Loveday & Pyle test - a comprehensive indicator of soil stability


Soil structure has a significant impact on crop and pasture productivity. Soils that are well structured with good stability allow plants to develop root systems that explore the soil profile, accessing water, nutrients and oxygen. These soils are generally loosely packed with low bulk density and high porosity compared to poorly structured soils.

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Many agronomists and growers rely on the calcium to magnesium (Ca:Mg) ratio and exchangeable sodium percentage (ESP) when interpreting the structural stability of soils. These ratios are used as the basis for calculating the amount of soil ameliorant required to improve soil structure. However, often the Ca:Mg ratio does not predict which soils require soil ameliorants. 


Soil structural stability is the resistance of soil aggregates to breakdown when subject to disruptive stresses, such as cultivation, compaction, and raindrop impact. Soils with low stability lose their structured condition quickly. 

The addition of water can cause two types of soil structural instability – chemical (dispersion) and physical (slaking). Slaking generally occurs in soils that contain low levels of organic carbon. Soil aggregates break down to form small particles, forming soil crusts which reduce seedling emergence, water infiltration and soil aeration. Dispersion (sodicity) is a collapse of soil aggregates and a separation of clay particles. This is generally caused by too much sodium (Na) (ESP > 6%), potassium (K) and/or magnesium (Mg), with a lack of soluble calcium (Ca).  

Dispersion can also occur in soils with very low electrical conductivity (EC). The interactions of these factors produce a variety of situations where dispersion can occur. Dispersion results in hard-setting surface crusts which reduce seedling establishment and, impermeable sub-soil layers which affect air and water movement, reducing root penetration and nutrient and water uptake. The trafficability of these soils by machinery and animals is also affected. 


For a comprehensive assessment of soil structural stability, test your soils using the Loveday & Pyle Dispersion & Slaking test. Air-dried unground and re-moulded soil aggregates are assessed after 2 and 20 hours to rate the degree of slaking and dispersion. A combination of both methods is used to calculate the dispersion index, which generates index numbers between 0 and 16.  


To highlight the benefit of the Loveday & Pyle Dispersion & Slaking test, 5,000 soil samples were selected from the Nutrient Advantage Laboratory results which contained both Ca:Mg ratio and dispersion index. These results are displayed in Figure 1.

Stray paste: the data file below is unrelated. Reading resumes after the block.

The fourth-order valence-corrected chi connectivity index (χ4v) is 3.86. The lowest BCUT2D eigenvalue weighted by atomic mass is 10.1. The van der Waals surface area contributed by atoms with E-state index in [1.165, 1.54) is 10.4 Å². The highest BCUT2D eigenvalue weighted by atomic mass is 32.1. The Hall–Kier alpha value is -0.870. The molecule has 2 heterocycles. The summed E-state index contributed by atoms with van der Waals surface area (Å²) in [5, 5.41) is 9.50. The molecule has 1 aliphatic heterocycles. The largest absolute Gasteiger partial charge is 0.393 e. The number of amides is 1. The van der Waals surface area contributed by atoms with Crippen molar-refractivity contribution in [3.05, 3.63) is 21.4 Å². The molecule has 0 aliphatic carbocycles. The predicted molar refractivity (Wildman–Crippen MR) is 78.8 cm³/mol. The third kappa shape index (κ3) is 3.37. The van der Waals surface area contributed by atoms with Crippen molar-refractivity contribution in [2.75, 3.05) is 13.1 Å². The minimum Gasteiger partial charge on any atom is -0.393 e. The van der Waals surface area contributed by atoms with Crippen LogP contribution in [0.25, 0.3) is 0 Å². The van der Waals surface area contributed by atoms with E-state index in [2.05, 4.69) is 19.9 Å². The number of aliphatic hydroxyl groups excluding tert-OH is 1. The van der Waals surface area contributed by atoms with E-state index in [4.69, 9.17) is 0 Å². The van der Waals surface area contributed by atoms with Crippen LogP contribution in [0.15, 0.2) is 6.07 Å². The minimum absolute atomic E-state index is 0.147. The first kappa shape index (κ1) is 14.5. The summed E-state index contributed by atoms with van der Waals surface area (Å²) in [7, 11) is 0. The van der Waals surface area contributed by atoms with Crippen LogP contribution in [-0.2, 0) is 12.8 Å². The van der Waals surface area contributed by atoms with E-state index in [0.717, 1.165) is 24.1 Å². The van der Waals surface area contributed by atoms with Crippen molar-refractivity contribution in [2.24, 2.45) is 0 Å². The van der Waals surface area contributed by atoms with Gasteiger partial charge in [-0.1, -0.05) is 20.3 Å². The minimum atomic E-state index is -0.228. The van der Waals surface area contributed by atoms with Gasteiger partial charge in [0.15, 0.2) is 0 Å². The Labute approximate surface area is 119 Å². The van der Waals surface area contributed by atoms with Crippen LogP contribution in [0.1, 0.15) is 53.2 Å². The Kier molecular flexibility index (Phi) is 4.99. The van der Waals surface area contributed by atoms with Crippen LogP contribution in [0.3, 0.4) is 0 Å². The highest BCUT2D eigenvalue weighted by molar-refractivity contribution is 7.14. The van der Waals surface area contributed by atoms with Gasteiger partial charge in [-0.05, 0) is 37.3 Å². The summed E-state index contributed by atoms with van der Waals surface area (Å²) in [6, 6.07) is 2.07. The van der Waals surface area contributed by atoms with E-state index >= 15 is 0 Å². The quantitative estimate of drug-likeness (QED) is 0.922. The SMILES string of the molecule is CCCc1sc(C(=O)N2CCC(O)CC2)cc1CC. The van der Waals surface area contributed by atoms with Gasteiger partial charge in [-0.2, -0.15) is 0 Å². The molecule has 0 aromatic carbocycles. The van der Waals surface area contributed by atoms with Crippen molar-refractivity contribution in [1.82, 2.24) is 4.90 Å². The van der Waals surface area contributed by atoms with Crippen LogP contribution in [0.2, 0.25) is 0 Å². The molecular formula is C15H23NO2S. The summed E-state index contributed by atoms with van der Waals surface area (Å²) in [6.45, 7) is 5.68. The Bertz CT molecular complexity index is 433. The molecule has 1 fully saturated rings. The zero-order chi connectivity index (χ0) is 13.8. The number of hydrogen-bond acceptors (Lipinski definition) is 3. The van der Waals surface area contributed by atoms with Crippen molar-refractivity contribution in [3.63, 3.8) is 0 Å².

The vertical red line in Figure 1 indicates the Ca:Mg ratio of 2.0. Traditionally, all samples to the right (i.e. greater than 2.0) should be structurally stable and all samples to the left (i.e. less than 2.0) should be unstable. However, this is not the situation as there is a range of stabilities on either side of the red line. 

Figure 1: Graph of Dispersion index vs Ca:Mg ratio. 

The horizontal lines in Figure 1 represent different dispersion index guidelines for various crop production industries; purple < 2, green < 5, yellow < 6 and grey <9. If we used these categories to classify the selected soil samples, the samples that are stable or have minimal dispersion for the different crop/pasture industries are located below the appropriately coloured line. For this data set: 

  • New-planted orchards and vegetable crops (purple line) – 32% of all samples.
  • broad-acre and new planted pastures (green line) – 64% of all samples.
  • established orchards (yellow line) – 72% of all samples.
  • established pastures (grey line) – 82% of all samples.

Samples located above the appropriate colour lines would suffer from varying levels of dispersion and impact crop production.  

If we based this assessment on Ca:Mg ratio, 62% of all soil samples would be stable and 38% would be affected by varying degrees of dispersion, leading to inappropriate recommendations for soil ameliorants. As demonstrated in figure 1 above, there is no relation between Ca:Mg ratio and dispersion index and the Ca:Mg ratio is therefore a poor indicator of the stability of soils. 

To gain a better understanding of the stability of your soils and where soil ameliorants are required, add the Dispersion & Slaking test (Loveday & Pyle, Index 1 to 16) to your existing test code when sampling this season. 



For more information, contact me on 0477 987 321 or via email at

You can also contact your local Incitec Pivot Fertilisers Technical Agronomist or call the Nutrient Advantage Laboratory on 1800 803 453. 



This is a guide only, which we hope you find useful as a general tool. While Incitec Pivot Fertilisers has taken all reasonable care in the preparation of this guide, it should not be relied on as a substitute for tailored professional advice and Incitec Pivot Fertilisers accepts no liability in connection with this guide. 

Incitec Pivot Fertilisers manufactures and sources fertilisers from other suppliers. The fertiliser supply chain extends beyond the company’s direct control, both overseas and within Australia. Incitec Pivot Fertilisers hereby expressly disclaims liability to any person, property, or thing in respect of any of the consequences of anything done or omitted to be done by any person in reliance, whether wholly or in part, upon the whole or any part of the contents of this article.